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Paying Attention to Tree-Stand Safety


There are few things as enjoyable and exhilarating as spying a buck from a tree stand on a frosty West Virginia morning.   The forest is quiet, you are miles from anyone, the cell phone doesn’t work out here, and you’re about to drop the hammer on a trophy whitetail you’ve been chasing for the past two seasons.  

The scenario takes on a radically different tone however when you tumble 25-feet out of that tree.  You neglected to wear a safety harness, believing, "…that would never happen to me."  Yet it has happened.   Now you’re lying in pain on the frosty forest floor with a broken back, multiple fractures, and internal bleeding.  You’re unable to move.  It’s quiet, you’re miles from anyone, and the cell phone doesn’t work. 

Lt. Time Coleman of the West Virginia Natural Resources Police has seen the tragic circumstances time after time.   One slight movement in the wrong direction can turn a wonderful morning into the worst tragedy of your life.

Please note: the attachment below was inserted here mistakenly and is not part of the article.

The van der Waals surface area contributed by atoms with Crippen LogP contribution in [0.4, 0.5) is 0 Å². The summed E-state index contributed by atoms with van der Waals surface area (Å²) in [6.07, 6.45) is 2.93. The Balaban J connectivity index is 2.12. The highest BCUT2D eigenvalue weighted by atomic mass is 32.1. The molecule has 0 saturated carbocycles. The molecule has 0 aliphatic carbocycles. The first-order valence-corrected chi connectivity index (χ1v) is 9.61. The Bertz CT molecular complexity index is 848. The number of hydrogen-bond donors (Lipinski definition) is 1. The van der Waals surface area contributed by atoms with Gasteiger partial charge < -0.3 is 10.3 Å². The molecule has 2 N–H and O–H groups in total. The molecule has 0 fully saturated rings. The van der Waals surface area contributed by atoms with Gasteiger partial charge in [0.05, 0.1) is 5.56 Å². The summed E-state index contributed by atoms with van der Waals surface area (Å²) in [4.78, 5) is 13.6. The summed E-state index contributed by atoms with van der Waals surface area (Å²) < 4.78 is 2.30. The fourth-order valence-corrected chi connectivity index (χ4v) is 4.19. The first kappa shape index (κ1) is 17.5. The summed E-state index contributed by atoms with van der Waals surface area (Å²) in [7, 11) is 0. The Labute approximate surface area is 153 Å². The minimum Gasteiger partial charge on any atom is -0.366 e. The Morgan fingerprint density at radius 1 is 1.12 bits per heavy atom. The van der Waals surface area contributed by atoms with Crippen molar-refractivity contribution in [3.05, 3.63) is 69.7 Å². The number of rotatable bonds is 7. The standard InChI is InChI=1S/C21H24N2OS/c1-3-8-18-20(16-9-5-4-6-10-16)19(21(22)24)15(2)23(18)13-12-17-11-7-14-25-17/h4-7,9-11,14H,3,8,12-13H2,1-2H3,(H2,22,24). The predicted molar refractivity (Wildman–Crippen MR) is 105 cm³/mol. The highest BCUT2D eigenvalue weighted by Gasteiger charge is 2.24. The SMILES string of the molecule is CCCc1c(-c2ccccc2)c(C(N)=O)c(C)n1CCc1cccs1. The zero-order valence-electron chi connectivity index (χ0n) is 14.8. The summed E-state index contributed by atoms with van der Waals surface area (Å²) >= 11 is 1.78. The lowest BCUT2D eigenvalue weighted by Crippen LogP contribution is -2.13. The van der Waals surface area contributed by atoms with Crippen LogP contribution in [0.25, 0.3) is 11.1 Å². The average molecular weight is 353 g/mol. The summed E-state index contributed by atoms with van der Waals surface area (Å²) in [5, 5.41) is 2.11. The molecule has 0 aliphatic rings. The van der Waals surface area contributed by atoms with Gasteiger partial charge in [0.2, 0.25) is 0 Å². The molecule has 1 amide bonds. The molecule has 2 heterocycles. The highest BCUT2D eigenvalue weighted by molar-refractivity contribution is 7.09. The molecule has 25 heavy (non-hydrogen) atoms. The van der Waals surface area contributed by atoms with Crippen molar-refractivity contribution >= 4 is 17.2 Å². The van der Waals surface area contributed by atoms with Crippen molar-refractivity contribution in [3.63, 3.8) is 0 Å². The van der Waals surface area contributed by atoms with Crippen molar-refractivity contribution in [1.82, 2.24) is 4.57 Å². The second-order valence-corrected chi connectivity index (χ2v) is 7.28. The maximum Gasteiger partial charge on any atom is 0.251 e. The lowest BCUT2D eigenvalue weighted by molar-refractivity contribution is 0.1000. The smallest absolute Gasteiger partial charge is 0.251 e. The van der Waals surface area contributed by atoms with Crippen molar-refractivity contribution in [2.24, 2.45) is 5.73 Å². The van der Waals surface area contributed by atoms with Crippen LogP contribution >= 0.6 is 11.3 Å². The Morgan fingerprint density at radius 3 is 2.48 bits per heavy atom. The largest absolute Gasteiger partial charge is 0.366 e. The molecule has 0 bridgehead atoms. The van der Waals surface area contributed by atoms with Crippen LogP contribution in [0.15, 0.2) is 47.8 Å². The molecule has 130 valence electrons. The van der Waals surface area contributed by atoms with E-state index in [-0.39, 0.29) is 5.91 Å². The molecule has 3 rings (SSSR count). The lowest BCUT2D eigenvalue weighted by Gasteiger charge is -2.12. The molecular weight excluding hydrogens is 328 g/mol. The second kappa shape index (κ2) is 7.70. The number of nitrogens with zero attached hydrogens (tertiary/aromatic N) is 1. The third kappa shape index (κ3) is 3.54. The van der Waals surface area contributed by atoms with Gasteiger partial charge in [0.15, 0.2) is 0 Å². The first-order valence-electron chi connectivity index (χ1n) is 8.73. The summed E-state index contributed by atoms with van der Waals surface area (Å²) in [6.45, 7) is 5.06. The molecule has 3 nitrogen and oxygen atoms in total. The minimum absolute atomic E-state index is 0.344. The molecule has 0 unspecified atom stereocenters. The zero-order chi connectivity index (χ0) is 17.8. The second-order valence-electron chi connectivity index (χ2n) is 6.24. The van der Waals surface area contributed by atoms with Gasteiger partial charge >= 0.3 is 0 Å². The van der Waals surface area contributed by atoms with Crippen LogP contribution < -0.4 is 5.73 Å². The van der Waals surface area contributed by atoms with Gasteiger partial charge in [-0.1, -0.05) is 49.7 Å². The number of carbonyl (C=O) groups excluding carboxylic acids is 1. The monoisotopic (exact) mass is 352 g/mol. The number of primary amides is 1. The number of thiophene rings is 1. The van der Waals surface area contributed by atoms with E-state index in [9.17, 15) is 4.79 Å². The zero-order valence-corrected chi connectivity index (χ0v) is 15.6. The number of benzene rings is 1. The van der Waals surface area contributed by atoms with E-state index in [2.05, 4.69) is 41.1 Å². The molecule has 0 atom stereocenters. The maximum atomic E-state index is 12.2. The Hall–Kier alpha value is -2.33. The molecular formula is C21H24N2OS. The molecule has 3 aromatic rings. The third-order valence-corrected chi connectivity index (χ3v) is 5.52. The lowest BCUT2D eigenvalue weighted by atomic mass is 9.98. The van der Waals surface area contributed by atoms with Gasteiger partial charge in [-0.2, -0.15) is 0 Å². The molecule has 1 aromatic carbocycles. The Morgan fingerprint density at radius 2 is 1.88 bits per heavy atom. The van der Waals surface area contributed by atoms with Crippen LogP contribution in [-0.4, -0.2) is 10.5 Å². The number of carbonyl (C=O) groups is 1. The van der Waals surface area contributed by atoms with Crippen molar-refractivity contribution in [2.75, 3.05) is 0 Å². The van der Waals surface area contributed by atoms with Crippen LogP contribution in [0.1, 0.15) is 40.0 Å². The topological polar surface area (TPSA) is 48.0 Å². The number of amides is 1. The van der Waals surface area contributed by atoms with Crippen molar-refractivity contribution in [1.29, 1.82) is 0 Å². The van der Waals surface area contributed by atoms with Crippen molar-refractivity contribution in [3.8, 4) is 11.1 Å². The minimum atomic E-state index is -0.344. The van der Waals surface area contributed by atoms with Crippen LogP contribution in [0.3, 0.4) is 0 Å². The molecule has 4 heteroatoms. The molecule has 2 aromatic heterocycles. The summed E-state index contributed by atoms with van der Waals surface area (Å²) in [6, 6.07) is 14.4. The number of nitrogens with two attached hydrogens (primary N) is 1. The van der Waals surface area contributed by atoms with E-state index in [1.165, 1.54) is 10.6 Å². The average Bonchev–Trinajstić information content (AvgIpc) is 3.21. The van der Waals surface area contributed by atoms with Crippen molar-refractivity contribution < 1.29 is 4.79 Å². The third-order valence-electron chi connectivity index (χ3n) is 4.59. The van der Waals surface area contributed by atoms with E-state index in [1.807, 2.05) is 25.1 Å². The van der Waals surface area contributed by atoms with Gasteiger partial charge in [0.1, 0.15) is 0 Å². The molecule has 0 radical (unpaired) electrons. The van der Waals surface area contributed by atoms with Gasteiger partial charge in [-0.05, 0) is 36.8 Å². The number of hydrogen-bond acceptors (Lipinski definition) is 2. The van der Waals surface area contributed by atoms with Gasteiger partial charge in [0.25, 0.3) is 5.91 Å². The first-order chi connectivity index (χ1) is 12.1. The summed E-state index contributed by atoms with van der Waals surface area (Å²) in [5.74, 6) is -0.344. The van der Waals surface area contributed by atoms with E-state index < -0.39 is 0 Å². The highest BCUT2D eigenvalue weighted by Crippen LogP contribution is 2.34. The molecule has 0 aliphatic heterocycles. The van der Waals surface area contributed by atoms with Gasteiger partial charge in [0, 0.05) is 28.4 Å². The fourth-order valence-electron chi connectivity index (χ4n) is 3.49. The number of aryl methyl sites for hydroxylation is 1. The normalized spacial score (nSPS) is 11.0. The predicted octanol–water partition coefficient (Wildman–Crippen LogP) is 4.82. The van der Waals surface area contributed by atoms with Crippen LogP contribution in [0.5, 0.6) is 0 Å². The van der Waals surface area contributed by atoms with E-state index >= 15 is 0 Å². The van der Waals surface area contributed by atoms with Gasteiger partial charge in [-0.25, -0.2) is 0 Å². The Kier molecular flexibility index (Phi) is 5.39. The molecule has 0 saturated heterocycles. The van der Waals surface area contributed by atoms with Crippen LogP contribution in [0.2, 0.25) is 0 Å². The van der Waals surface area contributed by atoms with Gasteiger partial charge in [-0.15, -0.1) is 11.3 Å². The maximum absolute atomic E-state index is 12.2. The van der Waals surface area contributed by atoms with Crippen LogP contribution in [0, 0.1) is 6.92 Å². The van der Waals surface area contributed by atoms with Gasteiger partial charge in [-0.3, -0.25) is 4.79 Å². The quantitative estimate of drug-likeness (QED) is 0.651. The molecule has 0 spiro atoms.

"Get a good full-body harness," said Coleman. "So in case you do slip and fall it will not only catch you but it also won’t cut you in two."

But Coleman said the fall arresting device is only part of the solution.   Hunters routinely put themselves into perilous situations.

"You want to pick the right tree," Coleman said. "A slick bark tree isn’t going to hold the tree stand very well. Pick a thick barked tree like an elm or something so the stand can bite into it."

Ladder stands are most commonly recommended as the safest way to go, but even those can have their pitfalls.

"A lot of people are slipping off those steps," Coleman said. "Tons of people are slipping out of the stand by either falling asleep or just moving a little bit and believe it or not the stands, in some cases the last year or two are just collapsing on them."

The collapsing is especially evident in homemade tree stands.   He recommends staying away from those altogether.

"Everybody has their favorite area to hunt and they’ll go in the summertime and build a nice stand," said Coleman. "That may be good for the first year, but those things weather like anything else.  Nails pull out, wood rots, and the least little thing could bring it down."

Coleman suggests if you are hunting from an elevated position, be reasonable in your height.  He dissuades hunters from getting 20 to 30 feet up a tree since the distance of your fall is often directly tied to the severity of your injuries.

"All you need to do is get above the deer so he has to raise his head to see you," Coleman said. "That’s all the height you need to be."


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